TOKYO — Kim Jong-un, North Korea’s leader, said Tuesday that he was willing to have a second summit meeting with President Trump, but he paired the offer with a threat that if international sanctions against his country were not lifted, the North would “have no choice” but to return to nuclear confrontation.
“I am willing to meet the United States president at any time for the betterment of our international community,” Mr. Kim said in his New Year’s Day speech, broadcast on North Korea’s state-run television. “However, if the United States does not keep its promise in our international community and misinterprets our patience and intention and continues with the sanctions, then we have no choice for the sake of our national interest and peace of the Korean Peninsula but to come up with new initiatives and new measures.”
Wearing a suit and tie and sitting in an overstuffed leather armchair in a book-lined room, Mr. Kim offered a largely motivational speech about the need to strengthen the North Korean economy. But he took the opportunity to reiterate a demand that South Korea cease all military drills with “other foreign sources.”
“Those should be completely stopped,” Mr. Kim said. “That is our stance.”
There were sparse direct references in the speech to denuclearization. But Mr. Kim said the country would not be willing to take further steps toward removing its nuclear weapons unless the United States reciprocated.
“The statements and agreements after the summit with the United States were that we are going toward complete denuclearization of the Korean Peninsula, and that is my resolute commitment,” he said. “We will not make nuclear weapons and we will not proliferate nuclear weapons, and I have said this, and I will say this again now.
“If the United States can show corresponding measures, the relationship between the two countries will, through many processes, accelerate for the better. But if the counterpart continues with its past habits, it won’t be good, but I hope they stop this.”
Mr. Kim also indicated that the North wanted a peace declaration formally ending the Korean War.
In declaring that he would not make nuclear weapons, Mr. Kim was going further than anything he said at his summit meeting with Mr. Trump in Singapore in June. North Korea made no explicit promise to “freeze” its program, and American intelligence officials have said that they believe North Korea has continued to produce the fuel for nuclear weapons — and likely the weapons themselves.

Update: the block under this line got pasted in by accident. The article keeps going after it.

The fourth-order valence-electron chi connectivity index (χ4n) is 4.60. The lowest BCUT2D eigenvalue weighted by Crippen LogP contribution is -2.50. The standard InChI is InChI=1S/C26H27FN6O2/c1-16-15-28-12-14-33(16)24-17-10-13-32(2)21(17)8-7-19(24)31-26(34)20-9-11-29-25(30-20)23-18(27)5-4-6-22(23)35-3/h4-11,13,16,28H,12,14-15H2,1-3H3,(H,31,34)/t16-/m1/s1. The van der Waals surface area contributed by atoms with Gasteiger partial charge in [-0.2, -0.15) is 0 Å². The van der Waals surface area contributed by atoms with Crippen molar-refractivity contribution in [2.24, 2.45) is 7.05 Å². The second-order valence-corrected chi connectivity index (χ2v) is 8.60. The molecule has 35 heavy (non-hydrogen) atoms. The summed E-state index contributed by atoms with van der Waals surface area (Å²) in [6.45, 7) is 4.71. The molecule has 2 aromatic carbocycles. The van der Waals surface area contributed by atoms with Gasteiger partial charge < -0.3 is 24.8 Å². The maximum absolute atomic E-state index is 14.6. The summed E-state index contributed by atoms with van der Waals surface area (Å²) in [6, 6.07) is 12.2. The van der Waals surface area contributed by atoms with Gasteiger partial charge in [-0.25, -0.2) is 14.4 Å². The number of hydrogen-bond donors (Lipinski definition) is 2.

The distinction is a relatively minor one, because once the fuel is produced, fashioning it into weapons is no longer much of a challenge, as the North has proved through a series of nuclear tests that ended 13 months ago.
Mr. Kim’s statement about proliferation addressed one of the major issues for Secretary of State Mike Pompeo and his North Korea envoy, Stephen E. Biegun. They have expressed concerns about the North’s long record of selling nuclear technology abroad — most famously to Syria, which built a full nuclear reactor based on a North Korean design and parts. It was destroyed by Israel in 2007.
Mr. Kim’s demand that the United States begin to lift sanctions before North Korea takes any steps toward dismantling its nuclear infrastructure is essentially a return to the state of affairs when Mr. Trump took office early in 2017.
Mr. Trump entered the White House vowing he would not repeat the mistakes of his predecessors, who lifted some sanctions. Mr. Trump and his aides said the North would have to dismantle everything first and trust that sanctions would be lifted later.
Since the Singapore meeting, Mr. Trump has occasionally seemed to waver on the question of lifting some sanctions before the North dismantles its facilities and gives up its weapons and missiles. Now, with Mr. Kim’s demand, he must decide whether to back down — and take steps similar to those of his predecessors.
Analysts noted that Mr. Kim did not specify what exactly he wanted the Trump administration to do but was suggesting that removing some sanctions and moving toward a formal peace declaration to end the Korean War might prod the North to take certain steps toward denuclearization.
“Previous public and private comments from Kim and other North Korean officials suggest they would be willing to decommission the Yongbyon nuclear complex under expert supervision,” said Daryl G. Kimball, executive director of the Arms Control Association, referring to a plutonium reactor, spent fuel reprocessing facility and uranium enrichment plant.
Mr. Kim’s remarks followed a recent escalation of rhetoric from the North suggesting that he was losing patience with the diplomatic stalemate and the sanctions that have remained in place since his meeting with Mr. Trump in Singapore.
This month, the North Korean Foreign Ministry warned that the United States’ continued hard-line sanctions policy might “block” any chance of denuclearizing the country. A few days later, the North said through its official news agency that it would not dismantle its nuclear weapons program until the United States agreed to shrink its military presence on and near the Korean Peninsula.